Certain molecules found in shark teeth proteins could tell scientists how the predators are connected to other animals in the food web, according to new research.
In biology, one long-running debate has teeth: whether ancient fish scales moved into the mouth with the origin of jaws, or if the tooth had its own evolutionary inception.
Shark feeding habits are helping scientists identify marks on human bones found in the ocean.
The blue whale is the largest animal that has ever lived. And yet they feed almost exclusively on tiny crustaceans known as krill. The secret is in the baleen, a complex filter-feeding system that allows the enormous whales ...
The first creatures to evolve teeth didn't have jaws. Many scientists believe these ancient fish developed the first tooth-like structures on their skin that were similar to the "denticle" scales that still cover sharks ...
Sharks have a big reputation for their teeth.
A new insight into how sharks regenerate their teeth, which may pave the way for the development of therapies to help humans with tooth loss, has been discovered by scientists at the University of Sheffield.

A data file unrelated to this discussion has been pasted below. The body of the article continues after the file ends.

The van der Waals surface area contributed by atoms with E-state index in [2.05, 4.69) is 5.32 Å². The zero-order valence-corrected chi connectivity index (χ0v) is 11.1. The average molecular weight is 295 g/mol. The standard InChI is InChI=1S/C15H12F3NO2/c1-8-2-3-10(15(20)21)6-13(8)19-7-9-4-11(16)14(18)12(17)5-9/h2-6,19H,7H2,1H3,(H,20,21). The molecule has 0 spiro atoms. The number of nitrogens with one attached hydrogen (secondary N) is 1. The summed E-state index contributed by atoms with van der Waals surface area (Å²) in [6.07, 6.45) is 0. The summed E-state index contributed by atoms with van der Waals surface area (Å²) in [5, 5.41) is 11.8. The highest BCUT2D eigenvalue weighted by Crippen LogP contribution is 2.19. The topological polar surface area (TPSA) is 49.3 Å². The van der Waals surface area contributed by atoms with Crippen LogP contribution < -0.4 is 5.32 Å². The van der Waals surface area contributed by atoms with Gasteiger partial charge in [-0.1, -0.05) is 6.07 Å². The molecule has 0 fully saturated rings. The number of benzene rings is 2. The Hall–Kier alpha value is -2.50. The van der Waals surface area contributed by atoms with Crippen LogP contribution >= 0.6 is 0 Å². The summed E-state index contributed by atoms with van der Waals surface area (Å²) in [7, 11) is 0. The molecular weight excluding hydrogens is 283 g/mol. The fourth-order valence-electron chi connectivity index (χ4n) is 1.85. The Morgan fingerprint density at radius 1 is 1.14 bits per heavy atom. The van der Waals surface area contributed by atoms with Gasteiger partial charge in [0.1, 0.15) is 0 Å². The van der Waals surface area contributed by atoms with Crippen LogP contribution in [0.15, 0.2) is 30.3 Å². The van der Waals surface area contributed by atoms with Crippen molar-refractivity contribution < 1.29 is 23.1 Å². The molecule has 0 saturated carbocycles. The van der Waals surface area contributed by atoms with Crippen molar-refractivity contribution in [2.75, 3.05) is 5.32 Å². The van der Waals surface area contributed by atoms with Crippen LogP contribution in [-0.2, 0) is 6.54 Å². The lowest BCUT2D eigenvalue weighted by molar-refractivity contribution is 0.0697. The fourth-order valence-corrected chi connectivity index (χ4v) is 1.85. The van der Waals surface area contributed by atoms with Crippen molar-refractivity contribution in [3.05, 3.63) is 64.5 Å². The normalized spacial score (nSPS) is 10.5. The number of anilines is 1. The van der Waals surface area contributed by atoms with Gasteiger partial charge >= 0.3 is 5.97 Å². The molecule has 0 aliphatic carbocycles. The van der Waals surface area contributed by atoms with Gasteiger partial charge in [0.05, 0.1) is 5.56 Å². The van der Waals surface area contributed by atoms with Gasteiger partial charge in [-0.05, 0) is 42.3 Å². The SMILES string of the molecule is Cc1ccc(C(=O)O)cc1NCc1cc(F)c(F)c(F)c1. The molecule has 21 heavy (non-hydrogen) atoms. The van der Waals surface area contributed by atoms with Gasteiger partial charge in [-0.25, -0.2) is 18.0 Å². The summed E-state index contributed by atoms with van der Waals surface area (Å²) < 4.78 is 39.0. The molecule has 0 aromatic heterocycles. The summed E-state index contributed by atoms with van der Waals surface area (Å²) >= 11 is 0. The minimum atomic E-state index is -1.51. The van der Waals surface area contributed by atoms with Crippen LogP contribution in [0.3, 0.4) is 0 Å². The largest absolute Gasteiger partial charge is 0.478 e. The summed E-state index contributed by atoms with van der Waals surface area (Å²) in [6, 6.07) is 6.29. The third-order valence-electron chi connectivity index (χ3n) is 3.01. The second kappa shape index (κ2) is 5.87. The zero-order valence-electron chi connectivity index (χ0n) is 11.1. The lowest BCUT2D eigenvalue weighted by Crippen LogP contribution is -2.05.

Archaeologists say they have found evidence indicating that Guam's ancient Chamorros came from two waves of migration.
As an undergraduate student of geology I had become fascinated by palaeontology—in particular the study of marine vertebrate fossils from the Cretaceous period (145-66 million years ago).
Researchers have obtained bioceramics from shark teeth, which have applications in the regeneration of bone tissue, particularly in the fields of traumatology and odontology. Given the degree of innovation and the positive ...